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judgements, especially when those images represent scenes in the natural world (Forsythe et al., 2011). These combined measures possibly capture something of what Fechner, and later Birkhoff (1932), described as ‘unitary connection’ – where pleasant stimuli achieve a balance between complexity and order. Fechner’s definition of complexity concerned the fixation points of interest. More fixation points equated with more complexity but also more interest. This is akin to Berlyne: we can see that interest is maintained at medium levels of complexity and that viewers will tolerate this level of stimulation for longer periods of time. High complexity without order, however, will not result in a positive aesthetic experience. Aesthetic preference is orientated towards organisation, and fractals capture something of that ordering process. What remains difficult to untangle is the interrelationship between interest, beauty, visual complexity, familiarity, ambiguity and other aspects of sense making. As viewers begin to understand an artist’s message it becomes more meaningful and less effort is required for interpretation (Bartlett, 1932; Russell, 2003). Effort after meaning goes some way

Do changes in fractal structure reveal underlying neurological problems?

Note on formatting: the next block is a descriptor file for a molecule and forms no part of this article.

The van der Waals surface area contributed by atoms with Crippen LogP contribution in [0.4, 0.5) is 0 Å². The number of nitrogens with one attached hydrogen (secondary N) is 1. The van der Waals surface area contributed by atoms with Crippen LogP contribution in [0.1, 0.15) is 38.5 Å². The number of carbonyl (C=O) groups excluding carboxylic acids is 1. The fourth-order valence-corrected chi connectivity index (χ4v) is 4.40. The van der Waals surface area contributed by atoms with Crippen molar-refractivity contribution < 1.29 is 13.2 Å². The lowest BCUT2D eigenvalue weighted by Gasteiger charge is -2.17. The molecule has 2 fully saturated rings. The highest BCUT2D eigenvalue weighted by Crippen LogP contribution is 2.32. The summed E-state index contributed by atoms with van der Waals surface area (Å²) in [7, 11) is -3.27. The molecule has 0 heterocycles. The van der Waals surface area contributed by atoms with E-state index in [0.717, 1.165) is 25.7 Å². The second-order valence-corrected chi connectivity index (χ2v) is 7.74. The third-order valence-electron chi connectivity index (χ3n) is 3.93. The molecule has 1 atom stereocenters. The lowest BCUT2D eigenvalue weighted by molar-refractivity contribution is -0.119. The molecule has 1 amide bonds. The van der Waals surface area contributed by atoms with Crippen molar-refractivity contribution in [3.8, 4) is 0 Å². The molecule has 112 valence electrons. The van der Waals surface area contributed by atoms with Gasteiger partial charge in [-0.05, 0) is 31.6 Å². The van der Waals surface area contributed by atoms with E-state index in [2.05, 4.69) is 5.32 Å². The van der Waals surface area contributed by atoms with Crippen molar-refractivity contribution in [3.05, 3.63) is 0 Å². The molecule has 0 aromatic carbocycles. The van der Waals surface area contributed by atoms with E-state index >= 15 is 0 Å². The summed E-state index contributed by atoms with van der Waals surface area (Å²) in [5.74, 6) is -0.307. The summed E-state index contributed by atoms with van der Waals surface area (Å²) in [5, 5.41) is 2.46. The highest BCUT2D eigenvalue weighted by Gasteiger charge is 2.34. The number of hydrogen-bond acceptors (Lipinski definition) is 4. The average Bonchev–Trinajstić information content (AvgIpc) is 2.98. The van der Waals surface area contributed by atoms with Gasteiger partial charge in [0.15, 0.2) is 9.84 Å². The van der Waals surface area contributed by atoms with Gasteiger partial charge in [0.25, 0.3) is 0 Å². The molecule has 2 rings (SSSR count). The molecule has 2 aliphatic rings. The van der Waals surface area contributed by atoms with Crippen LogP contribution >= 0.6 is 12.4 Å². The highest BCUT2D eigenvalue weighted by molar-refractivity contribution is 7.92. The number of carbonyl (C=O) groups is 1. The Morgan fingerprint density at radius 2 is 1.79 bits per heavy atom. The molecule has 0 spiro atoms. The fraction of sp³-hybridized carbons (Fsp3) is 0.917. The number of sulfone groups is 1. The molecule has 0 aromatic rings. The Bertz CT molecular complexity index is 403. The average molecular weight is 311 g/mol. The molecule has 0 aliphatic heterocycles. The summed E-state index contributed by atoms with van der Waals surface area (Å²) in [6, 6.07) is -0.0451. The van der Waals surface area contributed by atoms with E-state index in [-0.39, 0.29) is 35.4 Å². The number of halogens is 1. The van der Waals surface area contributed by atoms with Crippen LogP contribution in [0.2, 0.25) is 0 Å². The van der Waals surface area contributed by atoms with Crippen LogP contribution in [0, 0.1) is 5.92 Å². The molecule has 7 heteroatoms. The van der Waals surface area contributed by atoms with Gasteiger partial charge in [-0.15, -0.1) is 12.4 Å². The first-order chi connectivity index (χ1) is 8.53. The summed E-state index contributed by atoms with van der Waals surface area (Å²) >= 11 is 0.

to explaining why representational art (such as a Van Gogh or a Rembrandt) is consistently preferred Tragically, Noel Sheehy died in May. His widow, and main author on over abstract art this article, Alex Forsythe, requested that we continue with (McWhinnie, 1987) publication as a testament to and why responses Noel and his work. will differ with A tribute to Noel, who was education, social and President Elect of the British cultural experiences, Psychological Society, can be as well as individual found on p.520. differences and Alex Forsythe said: ‘Noel personality (Cupchik, loved music, and any donations 1992; Furnham & to www.youthmusic.org.uk/ Walker, 2001; musicispower – a charity that Rawlings et al, 2000). helps disadvantaged kids with This evidence explains music – would be gratefully why it is important to received.’ consider factors such as familiarity before attempting to explore the aesthetic process. understand how memory and experience Experiencing the world in a different shapes our likes and dislikes, and way can lead to paintings that challenge evolutionary theory explains why we will conventional feelings for what have come always have a preference for the natural to be regarded as beautiful pictures. There over the anthropogenic. Computerised are a number of neurological disorders that measures of fractal dimension and are linked to the creative process: migraine complexity build on established and or epilepsy in Giorgio de Chirico and theoretically informed measures of Vincent Van Gogh, and drug excess and perception (see Attneave, Marr and Parkinsonism in Salvador Dali. Our others) by offering fast, detailed and current work (Williams et controllable measurement of potentially al., 2010) demonstrates vast image sets. that it is possible to Perhaps it is reductionist to reduce identify microscopic beauty to a measurement; after all it is changes in the fractal possible that some things exist for no structure of works of art other reason than to be viewed. The many in the works of a painter processes involved in the formulation of decades before they were judgements relating to beauty make it diagnosed with a challenge to successfully isolate the neurological problems. measurement of beauty constructs. We How these changes can still have some way to go in determining influence the aesthetic the ways in which emotion interacts with experience is still to be our experience of beauty – beauty as determined, but what is feelings not as thoughts. These challenges key to this work is the are significant, but, as argued by Berlyne, acknowledgment of the we should not use them as an excuse for process of artistic saying little about the subject. production. The birth of the viewer need not be at Alex Forsythe the cost of the death of is in the Department of the artist (Barthes, Psychology, Aberystwyth 1967/1988). University Clearly there is no aof@aber.ac.uk one factor that is truly responsible for our aesthetic experiences. Neuropsychology has taken us some way Noel Sheehy towards understanding was Professor of why the structures of Psychology in the School of some paintings enable us Psychology & Natural to process and understand Sciences, Liverpool John paintings as they are in the Moores University three-dimensional world. Cognitive theories help us